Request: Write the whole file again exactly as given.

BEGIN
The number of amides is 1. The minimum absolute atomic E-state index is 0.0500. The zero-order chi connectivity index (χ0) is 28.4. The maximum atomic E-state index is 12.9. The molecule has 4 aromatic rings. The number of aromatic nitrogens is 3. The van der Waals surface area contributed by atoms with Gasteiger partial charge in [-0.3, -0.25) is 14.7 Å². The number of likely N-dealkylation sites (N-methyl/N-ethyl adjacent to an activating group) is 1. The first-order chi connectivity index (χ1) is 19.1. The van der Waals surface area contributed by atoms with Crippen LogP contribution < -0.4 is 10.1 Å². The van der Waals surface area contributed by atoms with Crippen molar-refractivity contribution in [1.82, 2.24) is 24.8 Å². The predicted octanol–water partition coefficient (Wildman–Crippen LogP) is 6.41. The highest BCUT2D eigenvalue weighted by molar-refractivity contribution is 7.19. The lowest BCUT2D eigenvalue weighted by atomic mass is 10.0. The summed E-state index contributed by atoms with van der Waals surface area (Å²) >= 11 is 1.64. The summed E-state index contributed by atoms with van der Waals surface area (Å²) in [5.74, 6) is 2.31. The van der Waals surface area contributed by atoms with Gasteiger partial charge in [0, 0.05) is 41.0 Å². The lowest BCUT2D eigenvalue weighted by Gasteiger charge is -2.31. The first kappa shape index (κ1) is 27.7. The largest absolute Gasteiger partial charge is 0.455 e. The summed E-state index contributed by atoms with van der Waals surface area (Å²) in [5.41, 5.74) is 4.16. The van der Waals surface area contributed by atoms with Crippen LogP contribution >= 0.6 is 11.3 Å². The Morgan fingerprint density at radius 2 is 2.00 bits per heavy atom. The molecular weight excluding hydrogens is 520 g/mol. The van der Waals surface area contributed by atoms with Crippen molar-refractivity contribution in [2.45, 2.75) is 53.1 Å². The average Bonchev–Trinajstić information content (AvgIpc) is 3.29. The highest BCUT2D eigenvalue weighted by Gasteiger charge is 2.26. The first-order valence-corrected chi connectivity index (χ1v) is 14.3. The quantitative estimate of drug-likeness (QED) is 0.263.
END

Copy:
The number of amides is 1. The minimum absolute atomic E-state index is 0.0500. The zero-order chi connectivity index (χ0) is 28.4. The maximum atomic E-state index is 12.9. The molecule has 4 aromatic rings. The number of aromatic nitrogens is 3. The van der Waals surface area contributed by atoms with Gasteiger partial charge in [-0.3, -0.25) is 14.7 Å². The number of likely N-dealkylation sites (N-methyl/N-ethyl adjacent to an activating group) is 1. The first-order chi connectivity index (χ1) is 19.1. The van der Waals surface area contributed by atoms with Crippen LogP contribution < -0.4 is 10.1 Å². The van der Waals surface area contributed by atoms with Crippen molar-refractivity contribution in [1.82, 2.24) is 24.8 Å². The predicted octanol–water partition coefficient (Wildman–Crippen LogP) is 6.41. The highest BCUT2D eigenvalue weighted by molar-refractivity contribution is 7.19. The lowest BCUT2D eigenvalue weighted by atomic mass is 10.0. The summed E-state index contributed by atoms with van der Waals surface area (Å²) >= 11 is 1.64. The summed E-state index contributed by atoms with van der Waals surface area (Å²) in [5.74, 6) is 2.31. The van der Waals surface area contributed by atoms with Gasteiger partial charge in [0, 0.05) is 41.0 Å². The lowest BCUT2D eigenvalue weighted by Gasteiger charge is -2.31. The first kappa shape index (κ1) is 27.7. The largest absolute Gasteiger partial charge is 0.455 e. The summed E-state index contributed by atoms with van der Waals surface area (Å²) in [5.41, 5.74) is 4.16. The van der Waals surface area contributed by atoms with Crippen LogP contribution >= 0.6 is 11.3 Å². The Morgan fingerprint density at radius 2 is 2.00 bits per heavy atom. The molecular weight excluding hydrogens is 520 g/mol. The van der Waals surface area contributed by atoms with Crippen molar-refractivity contribution in [2.45, 2.75) is 53.1 Å². The average Bonchev–Trinajstić information content (AvgIpc) is 3.29. The highest BCUT2D eigenvalue weighted by Gasteiger charge is 2.26. The first-order valence-corrected chi connectivity index (χ1v) is 14.3. The quantitative estimate of drug-likeness (QED) is 0.263.